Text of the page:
in 1994, so that Morgan's would not have to hold as much money in reserve (8% of the loan under Basel I
Basel I
Basel I is the round of deliberations by central bankers from around the world, and in 1988, the Basel Committee in Basel, Switzerland, published a set of minimal capital requirements for banks. This is also known as the 1988 Basel Accord, and was enforced by law in the Group of Ten countries...

) against the risk of Exxon's default.

Meanwhile, Exxon appealed the ruling, and the 9th U.S. Circuit Court of Appeals
United States Court of Appeals for the Ninth Circuit
The United States Court of Appeals for the Ninth Circuit is a U.S. federal court with appellate jurisdiction over the district courts in the following districts:* District of Alaska* District of Arizona...

 ordered the original judge, Russel Holland, to reduce the punitive damages. On December 6, 2002, the judge announced that he had reduced the damages to $4 billion, which he concluded was justified by the facts of the case and was not grossly excessive. Exxon appealed again and the case returned to court to be considered in light of a recent Supreme Court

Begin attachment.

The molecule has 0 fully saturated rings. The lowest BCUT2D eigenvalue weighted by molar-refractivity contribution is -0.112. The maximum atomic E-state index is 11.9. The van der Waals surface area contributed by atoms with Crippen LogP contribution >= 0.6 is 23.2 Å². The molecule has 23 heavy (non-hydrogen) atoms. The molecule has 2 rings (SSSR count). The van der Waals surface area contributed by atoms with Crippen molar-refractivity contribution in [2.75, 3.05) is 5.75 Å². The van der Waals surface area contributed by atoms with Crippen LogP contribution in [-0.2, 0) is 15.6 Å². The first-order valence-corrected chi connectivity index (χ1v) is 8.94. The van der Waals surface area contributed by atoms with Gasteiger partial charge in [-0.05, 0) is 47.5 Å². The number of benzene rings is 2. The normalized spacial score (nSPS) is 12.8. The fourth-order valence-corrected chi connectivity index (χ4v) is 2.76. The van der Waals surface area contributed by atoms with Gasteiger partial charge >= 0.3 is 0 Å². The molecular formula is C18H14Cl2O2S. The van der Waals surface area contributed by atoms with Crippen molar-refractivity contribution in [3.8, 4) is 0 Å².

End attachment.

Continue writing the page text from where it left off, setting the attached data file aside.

Supreme Court of the United States
The Supreme Court of the United States is the highest court in the United States. It has ultimate appellate jurisdiction over all state and federal courts, and original jurisdiction over a small range of cases...

 ruling in a similar case, which caused Judge Holland to increase the punitive damages to $4.5 billion, plus interest.